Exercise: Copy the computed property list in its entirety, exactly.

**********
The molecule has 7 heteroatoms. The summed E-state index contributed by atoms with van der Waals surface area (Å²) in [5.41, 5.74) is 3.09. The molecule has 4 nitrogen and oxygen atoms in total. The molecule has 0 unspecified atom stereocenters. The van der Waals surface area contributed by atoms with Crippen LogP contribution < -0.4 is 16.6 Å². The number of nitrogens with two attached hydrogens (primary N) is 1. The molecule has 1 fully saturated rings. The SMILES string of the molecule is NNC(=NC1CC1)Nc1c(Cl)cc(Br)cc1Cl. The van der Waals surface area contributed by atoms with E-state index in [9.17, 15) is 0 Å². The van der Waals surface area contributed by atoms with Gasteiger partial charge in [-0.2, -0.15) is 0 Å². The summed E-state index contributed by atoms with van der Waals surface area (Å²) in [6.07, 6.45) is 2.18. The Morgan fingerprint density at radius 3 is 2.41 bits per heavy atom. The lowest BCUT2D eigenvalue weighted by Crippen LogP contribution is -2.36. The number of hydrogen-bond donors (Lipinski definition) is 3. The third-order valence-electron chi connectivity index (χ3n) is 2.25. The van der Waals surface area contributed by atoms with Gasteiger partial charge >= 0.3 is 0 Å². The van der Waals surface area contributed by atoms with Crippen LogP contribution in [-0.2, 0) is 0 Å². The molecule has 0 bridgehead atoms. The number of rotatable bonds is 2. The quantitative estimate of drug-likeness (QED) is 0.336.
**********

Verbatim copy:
The molecule has 7 heteroatoms. The summed E-state index contributed by atoms with van der Waals surface area (Å²) in [5.41, 5.74) is 3.09. The molecule has 4 nitrogen and oxygen atoms in total. The molecule has 0 unspecified atom stereocenters. The van der Waals surface area contributed by atoms with Crippen LogP contribution < -0.4 is 16.6 Å². The number of nitrogens with two attached hydrogens (primary N) is 1. The molecule has 1 fully saturated rings. The SMILES string of the molecule is NNC(=NC1CC1)Nc1c(Cl)cc(Br)cc1Cl. The van der Waals surface area contributed by atoms with E-state index in [9.17, 15) is 0 Å². The van der Waals surface area contributed by atoms with Gasteiger partial charge in [-0.2, -0.15) is 0 Å². The summed E-state index contributed by atoms with van der Waals surface area (Å²) in [6.07, 6.45) is 2.18. The Morgan fingerprint density at radius 3 is 2.41 bits per heavy atom. The lowest BCUT2D eigenvalue weighted by Crippen LogP contribution is -2.36. The number of hydrogen-bond donors (Lipinski definition) is 3. The third-order valence-electron chi connectivity index (χ3n) is 2.25. The van der Waals surface area contributed by atoms with Gasteiger partial charge >= 0.3 is 0 Å². The van der Waals surface area contributed by atoms with Crippen LogP contribution in [-0.2, 0) is 0 Å². The molecule has 0 bridgehead atoms. The number of rotatable bonds is 2. The quantitative estimate of drug-likeness (QED) is 0.336.